URBANA – The University of Illinois will host a yearlong series of events beginning this fall to commemorate the 50th anniversary of the landmark Supreme Court decision, Brown v. Board of Education.
The events will examine the legacy of the decision, in which the court ruled that a "separate but equal" education for blacks and whites was unconstitutional.
A discussion with several original Freedom Riders, talks by national authors on race and identity, a project to collect oral histories from local residents and efforts to address the achievement gap in local schools will be part of the activities.
UI officials will discuss the events with community and education leaders at a working reception this evening.
"We really wanted it to be a critical analysis of the impact of Brown v. Board of Education," said Susan Fowler, dean of the UI's College of Education, who co-chaired the committee planning the commemoration events.
"We wanted to look at what progress has been made in terms of education, access and equity," Fowler said. "We wanted to take a fairly broad-scale look at the impact of Brown on educational and social issues in terms of opening the way for other groups of people who have been disenfranchised, and also in what ways they have not been impacted, such as increasing segregation in some of our cities."
She said related issues include education for children with disabilities, Title IX, which gave women equal opportunities in college sports, issues related to gender identity and gay rights, and religious freedom.
She said the UI also wants to build a greater awareness among today's students of the importance of the decision.
"It's not really a living, day-to-day issue for many collegiate students," Fowler said. "Trying to make it relevant and (create an) understanding of how the world has changed in 50 years is certainly one of the goals."
The suggestion for the commemoration came from a Diversity Initiatives Committee appointed by former Chancellor Michael Aiken and Provost Richard Herman to consider ways to promote diversity on campus.
The schedule of activities is the culmination of more than a year of planning by a 12-person committee.
The committee will bring in a series of prominent speakers, starting with Juan Williams, author of "Eyes on the Prize: America's Civil Rights Years, 1954-1965" and the biography, "Thurgood Marshall – An American Revolutionary." Williams is also a commentator on National Public Radio and a political analyst for Fox News Network. He will speak at Foellinger Auditorium Sept. 29.
In October, as part of the 35th reunion of Project 500, the Rev. Ben Cox and other Freedom Riders will share their experiences in a panel discussion. Project 500 was an affirmative action program to bring 500 new black students to the UI in 1968.
The commemoration will also include a book series in which local and national authors will talk about their books about race and identity. The book series begins Sept. 17 with UI journalism Professor Walt Harrington, who wrote "Crossings: A White Man's Journey Into Black America."
Other authors include Joy Williamson, author of "Black Power on Campus: The University of Illinois 1965-1975," and another UI journalism professor, Leon Dash, author of "When Children Want Children."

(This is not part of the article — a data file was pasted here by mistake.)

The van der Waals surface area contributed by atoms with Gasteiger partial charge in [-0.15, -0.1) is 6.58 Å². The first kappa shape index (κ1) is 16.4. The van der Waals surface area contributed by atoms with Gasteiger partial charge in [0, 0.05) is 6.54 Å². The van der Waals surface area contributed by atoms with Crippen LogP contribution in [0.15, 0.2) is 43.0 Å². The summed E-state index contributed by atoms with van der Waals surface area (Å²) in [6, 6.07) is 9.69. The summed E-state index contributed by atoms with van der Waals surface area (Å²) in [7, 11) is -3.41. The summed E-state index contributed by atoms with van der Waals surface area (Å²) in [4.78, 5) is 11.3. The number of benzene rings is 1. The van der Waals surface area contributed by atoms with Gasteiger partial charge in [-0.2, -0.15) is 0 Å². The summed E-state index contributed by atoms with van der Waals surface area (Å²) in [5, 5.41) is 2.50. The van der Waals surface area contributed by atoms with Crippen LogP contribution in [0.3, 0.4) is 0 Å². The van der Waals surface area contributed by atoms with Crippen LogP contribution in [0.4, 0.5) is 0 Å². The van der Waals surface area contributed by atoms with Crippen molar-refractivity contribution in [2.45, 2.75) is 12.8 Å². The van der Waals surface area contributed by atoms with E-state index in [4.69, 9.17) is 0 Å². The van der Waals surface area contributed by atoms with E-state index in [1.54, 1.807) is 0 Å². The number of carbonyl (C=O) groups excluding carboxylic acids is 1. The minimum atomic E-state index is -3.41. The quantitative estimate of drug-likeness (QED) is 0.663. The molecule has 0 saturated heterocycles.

The book discussions will take place once a month at noon at the University YMCA.
The UI also funded 25 projects analyzing or reflecting on the impact of the Brown decision. They include:
– UI researchers working with community groups to address the achievement gap in Champaign-Urbana schools and improve the graduation rates of minority students.
– Documentation of the history and work of UI-educated black architects.
– A panel discussion by a group of experts on Native American history and culture, who will discuss depictions of Native Americans and the impact of Dee Brown, a journalist and former UI librarian who wrote "Bury My Heart at Wounded Knee."
– A series of radio and television programs that will include a recording of oral histories of local residents discussing the time of the Brown decision. Young people from the Don Moyer Boys and Girls Club will help record the oral histories.
– A conference to assess the impact of Title IX on women in college athletics.
– Panels and speakers at Roger Ebert's Overlooked Film Festival to address film-related issues arising from the Brown decision.
– A series of exhibits by the UI Library highlighting its collection of civil rights-era resources. They will include traveling exhibits to be displayed in Springfield, Chicago and at schools and museums.
Finally, a conference on law and education next spring will address the next set of legal issues relating to equal opportunities for minorities, as well as how the Brown decision affected opportunities for those with disabilities, women and gays. The conference will also look at issues related to segregation and resegregation.
Julian Bond, a civil rights activist, professor, writer and chairman of the National Association for the Advancement of Colored People, will speak at the conference.
Also speaking will be the Sixth Circuit federal chief judge, Boyce Martin, who decided the University of Michigan affirmative action cases at the appellate level.
"If we come out of it with more race awareness and a deeper understanding of our time and what this country is going through now, I think we will have accomplished something," said Rose Ann Miron, who is helping organize the events as special projects coordinator for the chancellor's office.
For more information about the events planned for the Brown v. Board of Education commemoration, see the Web site, www.admin.uiuc.edu/brown.
You can reach Jodi Heckel at (217) 351-5216 or by e-mail at email@example.com.